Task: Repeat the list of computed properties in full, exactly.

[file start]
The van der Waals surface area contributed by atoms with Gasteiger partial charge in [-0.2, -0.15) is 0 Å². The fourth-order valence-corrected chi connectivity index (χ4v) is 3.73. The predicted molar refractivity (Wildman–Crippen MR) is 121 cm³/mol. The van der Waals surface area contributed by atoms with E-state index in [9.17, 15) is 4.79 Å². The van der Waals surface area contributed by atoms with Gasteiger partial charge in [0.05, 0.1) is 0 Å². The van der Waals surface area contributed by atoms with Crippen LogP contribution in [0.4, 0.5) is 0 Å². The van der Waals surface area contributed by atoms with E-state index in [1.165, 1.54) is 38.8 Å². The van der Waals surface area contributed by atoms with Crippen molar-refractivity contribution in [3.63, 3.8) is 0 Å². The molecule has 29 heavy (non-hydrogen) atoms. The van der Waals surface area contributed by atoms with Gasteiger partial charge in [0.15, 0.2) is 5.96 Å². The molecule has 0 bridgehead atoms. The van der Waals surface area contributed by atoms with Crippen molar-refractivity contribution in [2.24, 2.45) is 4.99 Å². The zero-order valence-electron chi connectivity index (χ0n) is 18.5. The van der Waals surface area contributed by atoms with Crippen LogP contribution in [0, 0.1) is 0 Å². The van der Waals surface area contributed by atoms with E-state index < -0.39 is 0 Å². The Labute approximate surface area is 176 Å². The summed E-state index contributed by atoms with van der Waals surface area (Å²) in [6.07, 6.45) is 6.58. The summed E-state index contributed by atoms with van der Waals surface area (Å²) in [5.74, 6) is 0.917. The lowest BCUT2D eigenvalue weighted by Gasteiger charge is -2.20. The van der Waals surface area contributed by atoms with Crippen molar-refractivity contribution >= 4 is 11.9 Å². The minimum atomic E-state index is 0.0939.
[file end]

The van der Waals surface area contributed by atoms with Gasteiger partial charge in [-0.2, -0.15) is 0 Å². The fourth-order valence-corrected chi connectivity index (χ4v) is 3.73. The predicted molar refractivity (Wildman–Crippen MR) is 121 cm³/mol. The van der Waals surface area contributed by atoms with E-state index in [9.17, 15) is 4.79 Å². The van der Waals surface area contributed by atoms with Gasteiger partial charge in [0.05, 0.1) is 0 Å². The van der Waals surface area contributed by atoms with Crippen LogP contribution in [0.4, 0.5) is 0 Å². The van der Waals surface area contributed by atoms with E-state index in [1.165, 1.54) is 38.8 Å². The van der Waals surface area contributed by atoms with Crippen molar-refractivity contribution in [3.63, 3.8) is 0 Å². The molecule has 29 heavy (non-hydrogen) atoms. The van der Waals surface area contributed by atoms with Gasteiger partial charge in [0.15, 0.2) is 5.96 Å². The molecule has 0 bridgehead atoms. The van der Waals surface area contributed by atoms with Crippen molar-refractivity contribution in [2.24, 2.45) is 4.99 Å². The zero-order valence-electron chi connectivity index (χ0n) is 18.5. The van der Waals surface area contributed by atoms with Crippen LogP contribution in [0, 0.1) is 0 Å². The van der Waals surface area contributed by atoms with E-state index < -0.39 is 0 Å². The Labute approximate surface area is 176 Å². The summed E-state index contributed by atoms with van der Waals surface area (Å²) in [6.07, 6.45) is 6.58. The summed E-state index contributed by atoms with van der Waals surface area (Å²) in [5.74, 6) is 0.917. The lowest BCUT2D eigenvalue weighted by Gasteiger charge is -2.20. The van der Waals surface area contributed by atoms with Crippen molar-refractivity contribution >= 4 is 11.9 Å². The minimum atomic E-state index is 0.0939.